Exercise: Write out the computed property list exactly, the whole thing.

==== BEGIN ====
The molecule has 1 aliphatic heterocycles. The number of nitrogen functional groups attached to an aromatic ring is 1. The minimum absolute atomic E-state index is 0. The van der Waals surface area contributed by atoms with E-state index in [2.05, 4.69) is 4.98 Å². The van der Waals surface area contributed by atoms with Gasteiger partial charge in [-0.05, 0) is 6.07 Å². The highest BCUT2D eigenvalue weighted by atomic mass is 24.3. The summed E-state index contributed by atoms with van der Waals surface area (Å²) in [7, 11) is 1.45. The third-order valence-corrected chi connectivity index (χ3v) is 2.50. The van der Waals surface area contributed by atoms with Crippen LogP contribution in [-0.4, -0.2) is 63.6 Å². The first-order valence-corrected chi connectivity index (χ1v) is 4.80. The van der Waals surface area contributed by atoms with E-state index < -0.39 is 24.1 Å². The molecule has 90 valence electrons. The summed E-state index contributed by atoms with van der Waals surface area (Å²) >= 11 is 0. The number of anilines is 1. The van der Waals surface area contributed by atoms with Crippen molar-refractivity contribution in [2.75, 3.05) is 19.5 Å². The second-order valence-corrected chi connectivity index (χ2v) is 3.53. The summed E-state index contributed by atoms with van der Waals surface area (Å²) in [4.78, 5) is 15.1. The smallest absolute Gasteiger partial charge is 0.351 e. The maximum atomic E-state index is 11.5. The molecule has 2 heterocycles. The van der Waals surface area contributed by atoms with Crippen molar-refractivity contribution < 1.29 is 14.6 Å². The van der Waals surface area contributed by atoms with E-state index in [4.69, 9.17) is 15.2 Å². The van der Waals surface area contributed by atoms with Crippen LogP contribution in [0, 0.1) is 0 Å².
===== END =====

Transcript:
The molecule has 1 aliphatic heterocycles. The number of nitrogen functional groups attached to an aromatic ring is 1. The minimum absolute atomic E-state index is 0. The van der Waals surface area contributed by atoms with E-state index in [2.05, 4.69) is 4.98 Å². The van der Waals surface area contributed by atoms with Gasteiger partial charge in [-0.05, 0) is 6.07 Å². The highest BCUT2D eigenvalue weighted by atomic mass is 24.3. The summed E-state index contributed by atoms with van der Waals surface area (Å²) in [7, 11) is 1.45. The third-order valence-corrected chi connectivity index (χ3v) is 2.50. The van der Waals surface area contributed by atoms with Crippen LogP contribution in [-0.4, -0.2) is 63.6 Å². The first-order valence-corrected chi connectivity index (χ1v) is 4.80. The van der Waals surface area contributed by atoms with E-state index < -0.39 is 24.1 Å². The molecule has 90 valence electrons. The summed E-state index contributed by atoms with van der Waals surface area (Å²) >= 11 is 0. The number of anilines is 1. The van der Waals surface area contributed by atoms with Crippen molar-refractivity contribution in [2.75, 3.05) is 19.5 Å². The second-order valence-corrected chi connectivity index (χ2v) is 3.53. The summed E-state index contributed by atoms with van der Waals surface area (Å²) in [4.78, 5) is 15.1. The smallest absolute Gasteiger partial charge is 0.351 e. The maximum atomic E-state index is 11.5. The molecule has 2 heterocycles. The van der Waals surface area contributed by atoms with Crippen molar-refractivity contribution < 1.29 is 14.6 Å². The van der Waals surface area contributed by atoms with E-state index in [4.69, 9.17) is 15.2 Å². The van der Waals surface area contributed by atoms with Crippen LogP contribution in [0, 0.1) is 0 Å².